I just recently finished watching Netflix’s Original: Lost In Space. This is not your parent’s 1965 campy LIS, but a darker, complex and more developed narrative. The creators have taken license to update this classic creating an edgier and more interesting drama in contrast to the comedic tongue in cheek 60’s version. While all the characters differ from their earlier counterparts, the most dramatic transformation is Dr. Smith. We are introduced to a female sociopath whose criminal record prohibits her from evacuating planet Earth and whose laser focus is fixated on her desire to escape the fate of perishing on a dying planet.
The writers did their homework. While this binge was to be down time for this therapist, the minute Smith enters into the scene I couldn’t help but put my clinical lenses back on. Parker Posey embodies the role and communicates the disarming vulnerability that follows a narcissist when they are at there most dangerous – exposure and abandonment. While criticism of the show’s timing is fairly accurate, it’s easily overlooked because of the actor’s portrayal. Our first exposure to Posey’s character is her encounter with the real Dr. Smith. In true opportunistic fashion she deceives the wounded medic into believing she is going to help and instead steals his identity leaving him to face certain demise.
This series is an accurate example of the calculated way in which narcissistic individual’s use other’s vulnerability to promote their own agenda, all the while deceiving themselves into believing that they haven’t done anything wrong. In true narcissistic form, we watch as ‘Dr. Smith’ avoids acting to save others in order to increase her own chances and at the same time providing her plausible deniability in face of scrutiny…the narcissistic superpower.
What makes the narcissistic individual so toxic is that their self-perception is blocked which is literally why they buy into their own lies. SPOILER ALERT: In episode nine, Dr. Smith has taken Maureen Robinson hostage. I couldn’t help but record the following dialogue. It reveals the narcissistic individual’s ability to utilize their skewed perception to try to convince another into questioning their own perception. Gas lighting at its best….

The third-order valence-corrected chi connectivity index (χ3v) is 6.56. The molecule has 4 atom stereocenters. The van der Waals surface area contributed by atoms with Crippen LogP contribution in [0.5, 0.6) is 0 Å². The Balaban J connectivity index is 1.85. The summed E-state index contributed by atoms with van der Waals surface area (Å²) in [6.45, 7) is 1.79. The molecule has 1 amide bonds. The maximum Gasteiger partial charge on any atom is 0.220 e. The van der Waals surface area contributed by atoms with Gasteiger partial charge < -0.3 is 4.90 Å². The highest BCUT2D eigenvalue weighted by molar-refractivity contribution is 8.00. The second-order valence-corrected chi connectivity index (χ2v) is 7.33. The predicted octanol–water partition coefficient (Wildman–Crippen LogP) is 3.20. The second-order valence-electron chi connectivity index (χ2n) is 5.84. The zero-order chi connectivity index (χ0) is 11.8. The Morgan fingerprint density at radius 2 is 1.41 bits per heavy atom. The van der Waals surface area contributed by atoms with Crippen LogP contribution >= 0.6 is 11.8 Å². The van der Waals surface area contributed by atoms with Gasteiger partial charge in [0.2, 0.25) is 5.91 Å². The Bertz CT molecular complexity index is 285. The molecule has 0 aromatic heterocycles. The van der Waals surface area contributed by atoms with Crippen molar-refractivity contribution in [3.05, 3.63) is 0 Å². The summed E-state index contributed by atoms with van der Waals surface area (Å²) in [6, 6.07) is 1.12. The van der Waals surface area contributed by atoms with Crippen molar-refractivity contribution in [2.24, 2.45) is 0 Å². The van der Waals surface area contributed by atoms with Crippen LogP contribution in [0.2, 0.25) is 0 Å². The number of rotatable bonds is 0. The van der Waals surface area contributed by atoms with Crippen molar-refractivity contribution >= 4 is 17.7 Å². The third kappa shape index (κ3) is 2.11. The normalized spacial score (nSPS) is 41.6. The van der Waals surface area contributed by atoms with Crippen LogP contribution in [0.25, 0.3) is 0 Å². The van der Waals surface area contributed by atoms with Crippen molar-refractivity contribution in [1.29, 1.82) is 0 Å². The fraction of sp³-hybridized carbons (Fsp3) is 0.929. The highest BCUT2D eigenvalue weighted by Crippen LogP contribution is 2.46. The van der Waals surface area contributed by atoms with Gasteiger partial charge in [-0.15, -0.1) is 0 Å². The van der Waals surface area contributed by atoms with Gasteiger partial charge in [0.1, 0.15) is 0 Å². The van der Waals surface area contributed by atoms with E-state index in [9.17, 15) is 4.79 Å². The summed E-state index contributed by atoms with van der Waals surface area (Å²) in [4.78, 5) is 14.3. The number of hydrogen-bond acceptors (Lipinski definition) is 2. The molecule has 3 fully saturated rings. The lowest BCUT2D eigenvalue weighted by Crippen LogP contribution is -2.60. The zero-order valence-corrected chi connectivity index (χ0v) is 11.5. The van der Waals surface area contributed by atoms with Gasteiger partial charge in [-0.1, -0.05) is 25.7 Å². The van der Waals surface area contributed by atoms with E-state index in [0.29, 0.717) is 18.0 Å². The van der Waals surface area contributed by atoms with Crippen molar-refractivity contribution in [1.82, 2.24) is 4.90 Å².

“No matter what you think of me, I never meant to hurt anyone. I just wanted to get to Alpha Centori for a fresh start, just like you, just like John. We aren’t so different. Just two people trying to atone for our mistakes, heal their wounds. So whatever you think of me and what I’ve done, I’m not a monster’.
Never mind that she just spent the past eight episodes preying upon a child’s vulnerability, taken advantage of her sister’s generosity of spirit, is complicit in the death of someone who gets caught in an airlock, abandons the person that saves her life and manipulates every person she comes into contact with.
I spend time on line in support groups for those who are in recovery from narcissistic abuse. The troubling, yet understandable response to great pain includes accusations of negative intent. As a therapist, I know that this is a natural response and a step in reorientation following such relational toxicity. However, the paradox of recovery from narcissistic abuse is shifting focus away from the narcissistic individual and back toward self. This can seem counter intuitive to those who have been caught in the narcissistic web. Individuals with a normal capacity for empathy want to believe that everyone have good inside of them, making it hard to detect when a person is using this benevolence to manipulate. This belief is what keeps the abusive cycle going and fuels what the therapeutic community calls magical thinking.
Narcissism manifests on a spectrum. Disordered individuals hide their chaos behind a mask in a myriad of ways. Some can present as upstanding individuals and manage to avoid breaking most communal laws; while others swing to the other extreme becoming violent and at times homicidal. Dr. Smith does not see herself as a villain, but a misunderstood individual…and my studies and experience it’s this disordered perception that makes their ability to deceive so convincing and powerful.
If you have found it difficult to extricate yourself from the narcissistic influence, I am here to help.